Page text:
The South African car scene — does something like a car scene even exist in Africa? If you answered no, you would be wrong, very wrong. Contrary to popular belief, we don’t have lions walking down our main roads or travel to work on ox carriages.
My name is Brandon Powell, I live in Johannesburg, South Africa, and have been burying myself in the South African car scene since before I had a driver’s license.
Obsessed with fast, loud cars, I bought my first car from the proceeds of a weekend job when I was 17. A 1981 Vw Golf GLS, 17 years ago. The first thing I did when I got it home was strip every ounce of unneeded weight to make my “slower than an old ride-on lawnmower VW” faster.
That car was turned into a race car and was home on the legal and not so legal racing scene. It evolved from there into spending all the money I had into building motors and tuning carburettors so I could be just that 0.5 seconds faster on the 1\4 mile than my racing buddies.
Since then, I have built many modified cars, mostly Volkswagens that ended up being built into race cars. Even my daily driver car, a VW Polo, had a 75hp nitrous oxide set up hidden away in the boot. I have never had a quiet, normal car or factory standard means of transportation.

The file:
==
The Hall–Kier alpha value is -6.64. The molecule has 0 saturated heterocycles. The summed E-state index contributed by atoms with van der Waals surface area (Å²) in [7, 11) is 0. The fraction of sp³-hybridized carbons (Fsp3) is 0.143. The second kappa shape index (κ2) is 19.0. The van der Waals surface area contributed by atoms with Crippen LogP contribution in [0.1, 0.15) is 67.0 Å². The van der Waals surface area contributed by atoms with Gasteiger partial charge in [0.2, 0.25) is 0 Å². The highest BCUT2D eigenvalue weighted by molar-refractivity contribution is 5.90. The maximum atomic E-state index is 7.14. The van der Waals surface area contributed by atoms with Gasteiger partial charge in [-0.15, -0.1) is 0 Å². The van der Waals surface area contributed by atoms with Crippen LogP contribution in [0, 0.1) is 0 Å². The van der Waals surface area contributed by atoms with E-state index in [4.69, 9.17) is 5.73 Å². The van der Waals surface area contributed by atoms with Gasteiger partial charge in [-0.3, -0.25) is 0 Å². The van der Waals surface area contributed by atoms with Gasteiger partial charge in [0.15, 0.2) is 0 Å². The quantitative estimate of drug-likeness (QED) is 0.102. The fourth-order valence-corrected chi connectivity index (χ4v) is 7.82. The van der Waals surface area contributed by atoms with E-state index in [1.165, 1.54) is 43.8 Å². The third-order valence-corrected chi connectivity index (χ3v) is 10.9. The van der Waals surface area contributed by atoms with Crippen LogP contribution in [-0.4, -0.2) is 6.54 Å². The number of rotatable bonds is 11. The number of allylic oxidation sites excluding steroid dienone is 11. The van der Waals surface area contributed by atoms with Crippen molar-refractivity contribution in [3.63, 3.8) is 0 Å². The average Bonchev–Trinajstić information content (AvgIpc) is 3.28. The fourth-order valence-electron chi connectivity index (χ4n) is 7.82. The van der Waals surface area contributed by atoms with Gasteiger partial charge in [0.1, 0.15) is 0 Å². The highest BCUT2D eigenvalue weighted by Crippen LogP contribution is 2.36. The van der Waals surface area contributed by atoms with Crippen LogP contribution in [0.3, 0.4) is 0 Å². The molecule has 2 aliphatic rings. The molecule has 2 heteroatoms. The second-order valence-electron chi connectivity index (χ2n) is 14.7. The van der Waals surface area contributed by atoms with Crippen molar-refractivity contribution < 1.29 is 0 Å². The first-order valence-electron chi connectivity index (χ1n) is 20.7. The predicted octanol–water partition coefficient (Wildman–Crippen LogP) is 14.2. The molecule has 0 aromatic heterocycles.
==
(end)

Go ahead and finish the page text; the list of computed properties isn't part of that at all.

The most recent noisy vehicle was a Harley Davidson Iron 883 in matte black paint with hardtail rear suspension and straight through exhaust pipes, much to our neighbours’ despair. From a young age, I knew that my passion for cars and motorbikes would keep me around like-minded people and sparked the passion to document what cars were being driven and built in South Africa.
I remember using a GoPro for the first time to document a shark diving trip I did in Cape Town as that was the first time a dedicated camera caught my attention. Those wide angles and dramatic vistas were not something you could shoot with your phone camera at that stage.
Queue January 2019, 15 years later, and I bought my first camera — a Canon EOS 200D with a 50mm f/1.8 lens. I wanted to finally document the car scene with more intention. The choice was based on its small form factor and reasonable quality. After shooting for a couple of months with it, I felt that I just did not get excited about the camera and decided to retire it to the spare room.
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